“Silver and gold are the most famous metals used in filigree,” she explains. “And I have also developed pieces which are gold-plated. These days, the price of gold has skyrocketed, so working with gold plate offers a more affordable option for some of my customers.”
Each piece, she divulges, can take weeks of painstaking work. “Sometimes the idea, the design, and the jewellery piece will be completed in a few days. At others, it may take weeks of work. Perhaps the sample does not satisfy me or maybe I want to explore its full potential. It depends on the piece.”
Currently, Sea of Lace offers two ready-to-wear collections: ‘Heirloom’ and ‘Folktales’, as well as made-to-measure pieces for a select clientele. The first, Eleni’s initial collection, launched in summer 2019, inspired by “a part of our history, a collection which draws on Cyprus’ beauty and culture enhanced with a fresh, modern approach.” The second also references the culture of the past, offering “both modern and classic interpretations of local symbols and folk stories.”
Both collections appeal to a wide customer base: “Local women aged 25 and over, Cypriots who want to gift their foreign guests or business partners with a part of Cyprus which will last forever, and Cypriots living abroad who want a piece that will remind them their homeland,” says Eleni. “And although my main market is Cyprus, I’ve shipped all over the world before now: to Italy, Greece, Sweden, Australia, the UK, and Germany among others.”
Building on her successes, Eleni has recently opened her own showroom and workshop in Dali, where she demonstrates filigree making and showcases her collections. “It’s a space of education, creation, and inspiration where visitors can try our jewellery, purchase pieces, and also learn the story behind each – see how they are made, watch the process, ask questions and understand better not only what they are buying but why. It really is a dream that’s finally coming true, and it would make me more than happy to see as many locals as possible interested in rediscovering this important part of our cultural heritage!”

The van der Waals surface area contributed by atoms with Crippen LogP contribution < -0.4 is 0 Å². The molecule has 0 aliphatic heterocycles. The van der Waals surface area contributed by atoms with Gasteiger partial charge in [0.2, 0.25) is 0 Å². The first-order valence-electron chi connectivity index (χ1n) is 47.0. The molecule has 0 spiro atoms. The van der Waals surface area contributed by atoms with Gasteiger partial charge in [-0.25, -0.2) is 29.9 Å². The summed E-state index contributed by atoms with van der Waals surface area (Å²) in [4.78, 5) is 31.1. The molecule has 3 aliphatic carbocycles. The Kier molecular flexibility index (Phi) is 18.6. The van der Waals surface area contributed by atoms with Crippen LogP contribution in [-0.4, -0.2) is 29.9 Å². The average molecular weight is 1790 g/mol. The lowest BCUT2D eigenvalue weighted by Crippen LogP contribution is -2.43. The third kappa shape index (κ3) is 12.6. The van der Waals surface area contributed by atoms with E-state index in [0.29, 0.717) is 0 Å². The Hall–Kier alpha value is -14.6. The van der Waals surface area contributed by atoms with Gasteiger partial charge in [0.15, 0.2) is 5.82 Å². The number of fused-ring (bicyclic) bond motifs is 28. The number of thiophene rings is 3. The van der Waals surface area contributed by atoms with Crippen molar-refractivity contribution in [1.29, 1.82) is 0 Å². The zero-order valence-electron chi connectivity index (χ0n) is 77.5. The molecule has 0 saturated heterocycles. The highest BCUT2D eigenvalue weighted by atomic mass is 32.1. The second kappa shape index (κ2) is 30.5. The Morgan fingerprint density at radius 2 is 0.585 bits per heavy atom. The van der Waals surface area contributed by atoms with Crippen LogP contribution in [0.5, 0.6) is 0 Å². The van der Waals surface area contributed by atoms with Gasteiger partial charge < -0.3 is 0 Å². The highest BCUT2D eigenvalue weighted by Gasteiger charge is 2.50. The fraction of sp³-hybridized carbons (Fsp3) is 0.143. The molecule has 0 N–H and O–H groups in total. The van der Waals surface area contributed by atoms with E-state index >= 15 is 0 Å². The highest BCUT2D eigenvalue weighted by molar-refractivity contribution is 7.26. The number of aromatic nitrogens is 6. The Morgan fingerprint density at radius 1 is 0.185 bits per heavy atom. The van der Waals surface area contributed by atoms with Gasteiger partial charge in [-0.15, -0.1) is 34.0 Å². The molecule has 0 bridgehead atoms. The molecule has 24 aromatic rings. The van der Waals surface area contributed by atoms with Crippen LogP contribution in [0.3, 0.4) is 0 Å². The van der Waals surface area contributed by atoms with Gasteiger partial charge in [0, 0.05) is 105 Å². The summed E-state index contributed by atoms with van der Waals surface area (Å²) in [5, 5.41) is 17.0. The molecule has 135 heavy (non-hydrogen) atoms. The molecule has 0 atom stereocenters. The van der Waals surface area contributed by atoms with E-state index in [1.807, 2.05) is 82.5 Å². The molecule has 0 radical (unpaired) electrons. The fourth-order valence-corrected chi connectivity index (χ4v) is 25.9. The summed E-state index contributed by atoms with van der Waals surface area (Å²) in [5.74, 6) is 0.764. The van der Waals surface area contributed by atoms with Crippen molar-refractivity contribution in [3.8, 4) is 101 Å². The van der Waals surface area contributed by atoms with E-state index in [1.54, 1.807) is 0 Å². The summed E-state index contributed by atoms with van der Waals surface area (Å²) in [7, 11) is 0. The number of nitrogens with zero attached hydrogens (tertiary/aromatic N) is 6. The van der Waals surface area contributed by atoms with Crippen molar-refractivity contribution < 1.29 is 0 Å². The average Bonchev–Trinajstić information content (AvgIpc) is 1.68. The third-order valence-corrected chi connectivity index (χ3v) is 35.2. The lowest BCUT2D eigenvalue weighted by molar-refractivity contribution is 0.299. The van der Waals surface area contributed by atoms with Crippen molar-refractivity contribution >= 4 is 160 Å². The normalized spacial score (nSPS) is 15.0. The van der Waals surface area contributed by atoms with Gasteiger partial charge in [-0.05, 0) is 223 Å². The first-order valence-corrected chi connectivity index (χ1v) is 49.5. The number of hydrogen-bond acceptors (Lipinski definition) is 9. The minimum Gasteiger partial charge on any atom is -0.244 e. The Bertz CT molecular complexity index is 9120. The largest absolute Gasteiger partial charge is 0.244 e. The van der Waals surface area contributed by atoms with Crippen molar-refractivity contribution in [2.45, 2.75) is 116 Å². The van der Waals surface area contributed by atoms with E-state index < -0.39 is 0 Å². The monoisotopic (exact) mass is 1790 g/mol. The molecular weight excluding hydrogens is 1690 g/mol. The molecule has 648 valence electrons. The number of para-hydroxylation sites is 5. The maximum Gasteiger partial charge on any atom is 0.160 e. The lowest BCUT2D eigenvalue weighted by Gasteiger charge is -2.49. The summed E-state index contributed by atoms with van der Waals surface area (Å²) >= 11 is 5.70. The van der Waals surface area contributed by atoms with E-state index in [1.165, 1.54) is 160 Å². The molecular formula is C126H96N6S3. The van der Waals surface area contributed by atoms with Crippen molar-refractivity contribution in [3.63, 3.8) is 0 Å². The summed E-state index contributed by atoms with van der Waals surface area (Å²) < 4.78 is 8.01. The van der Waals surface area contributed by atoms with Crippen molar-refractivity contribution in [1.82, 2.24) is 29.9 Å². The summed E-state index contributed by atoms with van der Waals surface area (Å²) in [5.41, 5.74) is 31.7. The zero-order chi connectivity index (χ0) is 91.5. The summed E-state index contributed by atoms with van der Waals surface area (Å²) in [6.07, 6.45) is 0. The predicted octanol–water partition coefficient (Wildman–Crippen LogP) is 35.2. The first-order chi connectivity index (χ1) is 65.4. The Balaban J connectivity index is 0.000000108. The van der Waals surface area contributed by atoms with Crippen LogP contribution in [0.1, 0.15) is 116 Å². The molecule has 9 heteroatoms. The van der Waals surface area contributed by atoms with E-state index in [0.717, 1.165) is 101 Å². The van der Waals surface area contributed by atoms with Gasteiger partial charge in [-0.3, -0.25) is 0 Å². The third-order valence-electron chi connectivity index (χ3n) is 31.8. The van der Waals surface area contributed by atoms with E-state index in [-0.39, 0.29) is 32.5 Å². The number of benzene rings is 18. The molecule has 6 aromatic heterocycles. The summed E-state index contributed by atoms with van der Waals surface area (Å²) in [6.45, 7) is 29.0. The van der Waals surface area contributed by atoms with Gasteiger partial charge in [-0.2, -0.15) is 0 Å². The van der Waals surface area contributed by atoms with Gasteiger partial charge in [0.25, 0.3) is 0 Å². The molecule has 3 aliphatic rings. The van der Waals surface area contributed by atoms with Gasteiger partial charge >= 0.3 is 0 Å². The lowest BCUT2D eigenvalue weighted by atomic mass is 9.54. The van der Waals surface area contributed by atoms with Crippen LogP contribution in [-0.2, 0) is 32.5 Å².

A remarkable achievement in the space of just two short years, Sea of Lace has been a triumph of perseverance for Eleni. “It hasn’t been easy,” she acknowledges. “Starting something of your own can be very intimidating for young people in Cyprus. But I know that where I’m located can’t stop me from dreaming or succeeding. “And I think the biggest measure of my success hasn’t been the number of pieces sold or my growing clientele. Rather, it’s been finding my passion: the one thing that makes my heart skip a beat.
“Sea of Lace is bringing back a historically significant technique. And it makes me proud to be Cypriot, to inherit and revive filigree: such a beautiful part of our island’s rich, artistic heritage.”
For more information on Sea of Lace, visit https://seaoflace.com/ or the Facebook page ‘S E A O F L A C E’ or the Instagram account @ seaoflacejewelry Visitors are also very welcome at the Sea of Lace workshop in Dali (Archiepiskopou Makaraiou III, Shop 25), where the ancient art of filigree can be viewed first-hand